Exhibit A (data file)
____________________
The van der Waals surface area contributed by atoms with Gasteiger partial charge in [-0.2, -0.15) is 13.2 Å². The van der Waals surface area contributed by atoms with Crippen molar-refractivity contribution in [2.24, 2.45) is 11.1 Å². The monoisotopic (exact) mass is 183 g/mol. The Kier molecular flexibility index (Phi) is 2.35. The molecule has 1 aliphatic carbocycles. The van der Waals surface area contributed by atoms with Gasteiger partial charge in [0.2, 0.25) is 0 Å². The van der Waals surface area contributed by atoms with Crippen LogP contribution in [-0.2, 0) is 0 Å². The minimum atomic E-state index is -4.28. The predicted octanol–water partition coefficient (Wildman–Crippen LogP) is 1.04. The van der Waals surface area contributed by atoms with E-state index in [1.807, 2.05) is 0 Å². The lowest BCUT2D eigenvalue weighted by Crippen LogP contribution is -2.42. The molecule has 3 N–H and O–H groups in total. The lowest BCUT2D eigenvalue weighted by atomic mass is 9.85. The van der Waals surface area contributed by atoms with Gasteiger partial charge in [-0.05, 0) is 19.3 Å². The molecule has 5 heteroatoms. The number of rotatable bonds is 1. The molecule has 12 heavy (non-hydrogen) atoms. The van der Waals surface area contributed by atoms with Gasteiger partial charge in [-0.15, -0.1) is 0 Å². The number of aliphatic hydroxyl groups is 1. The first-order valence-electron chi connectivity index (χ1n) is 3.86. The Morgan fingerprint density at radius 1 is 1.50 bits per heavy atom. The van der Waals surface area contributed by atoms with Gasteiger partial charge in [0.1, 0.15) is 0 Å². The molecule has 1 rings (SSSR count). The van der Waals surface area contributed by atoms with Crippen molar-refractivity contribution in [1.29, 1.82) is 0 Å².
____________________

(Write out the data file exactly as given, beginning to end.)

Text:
The van der Waals surface area contributed by atoms with Gasteiger partial charge in [-0.2, -0.15) is 13.2 Å². The van der Waals surface area contributed by atoms with Crippen molar-refractivity contribution in [2.24, 2.45) is 11.1 Å². The monoisotopic (exact) mass is 183 g/mol. The Kier molecular flexibility index (Phi) is 2.35. The molecule has 1 aliphatic carbocycles. The van der Waals surface area contributed by atoms with Gasteiger partial charge in [0.2, 0.25) is 0 Å². The van der Waals surface area contributed by atoms with Crippen LogP contribution in [-0.2, 0) is 0 Å². The minimum atomic E-state index is -4.28. The predicted octanol–water partition coefficient (Wildman–Crippen LogP) is 1.04. The van der Waals surface area contributed by atoms with E-state index in [1.807, 2.05) is 0 Å². The lowest BCUT2D eigenvalue weighted by Crippen LogP contribution is -2.42. The molecule has 3 N–H and O–H groups in total. The lowest BCUT2D eigenvalue weighted by atomic mass is 9.85. The van der Waals surface area contributed by atoms with Gasteiger partial charge in [-0.05, 0) is 19.3 Å². The molecule has 5 heteroatoms. The number of rotatable bonds is 1. The molecule has 12 heavy (non-hydrogen) atoms. The van der Waals surface area contributed by atoms with Gasteiger partial charge in [-0.15, -0.1) is 0 Å². The number of aliphatic hydroxyl groups is 1. The first-order valence-electron chi connectivity index (χ1n) is 3.86. The Morgan fingerprint density at radius 1 is 1.50 bits per heavy atom. The van der Waals surface area contributed by atoms with Gasteiger partial charge in [0.1, 0.15) is 0 Å². The molecule has 1 rings (SSSR count). The van der Waals surface area contributed by atoms with Crippen molar-refractivity contribution in [1.29, 1.82) is 0 Å².